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Product Details

Meet the Author

Kevin M. Kruse is assistant professor of history at Princeton University. He is the author of White Flight: Atlanta and the Making of Modern Conservatism. Thomas J. Sugrue is the Edmund J. and Louise W. Kahn Professor of History and Sociology at the University of Pennsylvania. He is the author of The Origins of the Urban Crisis: Race and Inequality in Postwar Detroit.

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Read an Excerpt

The New Suburban History
The University of Chicago Press

Copyright © 2006 The University of Chicago
All right reserved.

ISBN: 978-0-226-45662-1



Chapter One

Marketing the Free Market

State Intervention and the Politics of Prosperity in Metropolitan America

DAVID M. P. FREUND

The modern American suburb is heavily indebted to the federal government. For decades writers have chronicled this debt, documenting how state policy fueled the rapid suburban growth that has so decisively shaped U.S. politics and culture since World War II. Federal spending priorities, mortgage programs, tax incentives, urban renewal, and a host of other public initiatives fundamentally reshaped the metropolis. Most commentators agree, moreover, that those same interventions helped to secure the suburbs' most valuable resources-better housing and jobs, cheap consumer credit, safe and healthy neighborhoods, good public services and schools-almost exclusively for white people, and thus accentuated the nation's racial and class inequalities. The state's early postwar mortgage initiatives, for example, denied most racial minorities access not only to suburbia but also to the many benefits of homeownership. Meanwhile federal public housing, urban renewal, and highway programs undermined existing-often vibrant-minority communities in cities nationwide. By the 1950s and 1960s, the results were visible to most Americans. The fast-growing suburbanfringe was becoming the center of postwar affluence, it was monopolizing the best public services and fastest-growing employment sectors, and it was populated primarily by whites who owned their homes. Meanwhile the nation's cities, and especially the minority populations concentrated within them, were left behind.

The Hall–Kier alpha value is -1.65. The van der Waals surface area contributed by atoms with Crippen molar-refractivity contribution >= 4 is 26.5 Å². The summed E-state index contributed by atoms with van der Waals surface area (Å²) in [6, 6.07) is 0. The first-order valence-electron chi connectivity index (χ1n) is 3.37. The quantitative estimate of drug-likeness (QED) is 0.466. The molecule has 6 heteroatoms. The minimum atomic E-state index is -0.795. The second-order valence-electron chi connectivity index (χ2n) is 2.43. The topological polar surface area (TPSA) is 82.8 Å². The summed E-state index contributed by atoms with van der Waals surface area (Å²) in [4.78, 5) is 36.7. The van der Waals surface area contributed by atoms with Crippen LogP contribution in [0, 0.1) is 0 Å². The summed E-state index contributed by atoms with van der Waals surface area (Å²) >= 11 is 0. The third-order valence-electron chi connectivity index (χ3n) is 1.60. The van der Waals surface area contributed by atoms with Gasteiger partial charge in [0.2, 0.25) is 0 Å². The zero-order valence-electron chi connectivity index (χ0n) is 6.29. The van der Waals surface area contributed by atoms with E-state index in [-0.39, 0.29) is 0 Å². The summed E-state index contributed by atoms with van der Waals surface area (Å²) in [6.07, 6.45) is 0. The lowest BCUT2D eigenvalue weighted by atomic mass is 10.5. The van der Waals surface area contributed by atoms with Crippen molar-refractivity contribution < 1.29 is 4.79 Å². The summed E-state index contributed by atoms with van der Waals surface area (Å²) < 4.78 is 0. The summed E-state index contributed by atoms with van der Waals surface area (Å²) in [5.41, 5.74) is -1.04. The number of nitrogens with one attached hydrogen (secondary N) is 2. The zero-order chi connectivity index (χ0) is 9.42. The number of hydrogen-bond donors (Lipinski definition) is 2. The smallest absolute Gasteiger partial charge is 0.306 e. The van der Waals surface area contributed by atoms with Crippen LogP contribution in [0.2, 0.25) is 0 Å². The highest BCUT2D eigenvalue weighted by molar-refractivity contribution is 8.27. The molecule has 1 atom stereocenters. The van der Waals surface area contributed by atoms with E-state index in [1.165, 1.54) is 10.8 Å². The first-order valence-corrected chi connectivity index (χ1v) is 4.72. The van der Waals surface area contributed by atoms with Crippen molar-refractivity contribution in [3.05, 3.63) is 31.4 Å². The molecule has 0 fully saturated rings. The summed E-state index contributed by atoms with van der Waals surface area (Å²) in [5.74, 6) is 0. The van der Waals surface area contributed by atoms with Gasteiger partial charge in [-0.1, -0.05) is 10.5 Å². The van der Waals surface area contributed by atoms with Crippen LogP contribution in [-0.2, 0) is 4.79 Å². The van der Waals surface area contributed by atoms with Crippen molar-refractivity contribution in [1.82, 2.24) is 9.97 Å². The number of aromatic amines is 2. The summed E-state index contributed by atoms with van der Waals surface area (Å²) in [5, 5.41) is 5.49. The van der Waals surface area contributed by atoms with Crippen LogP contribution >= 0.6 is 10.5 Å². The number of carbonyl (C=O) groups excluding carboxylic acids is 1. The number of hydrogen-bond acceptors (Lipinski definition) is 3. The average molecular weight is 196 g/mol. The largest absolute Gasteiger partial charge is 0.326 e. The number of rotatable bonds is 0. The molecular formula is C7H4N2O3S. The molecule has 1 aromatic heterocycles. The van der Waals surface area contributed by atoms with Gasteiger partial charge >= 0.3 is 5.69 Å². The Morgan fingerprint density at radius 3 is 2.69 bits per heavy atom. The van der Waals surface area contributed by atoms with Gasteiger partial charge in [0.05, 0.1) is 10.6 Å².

The suburbs owe another important debt to the federal state, one that has received relatively little attention. In addition to creating wealth for some while helping to marginalize others, federal intervention also helped create and popularize a unique postwar political narrative that obscured the origins of race and class inequality in the modern metropolis. Paradoxically, the state helped popularize the myth that its policies did not facilitate suburban growth and did not contribute to new metropolitan patterns of inequality. Instead it insisted that "free market" forces, alone, were responsible for the gulf-economic and, increasingly, spatial-that separated the nation's haves from its have-nots. Not surprisingly this free-market story was embraced by the beneficiaries of federal largesse, most enthusiastically by an expanding, and increasingly suburban, white middle class. And their investment in this story holds special importance for our understanding of politics and culture after World War II, because suburban whites invoked the narrative and constantly elaborated upon it to justify racial exclusion.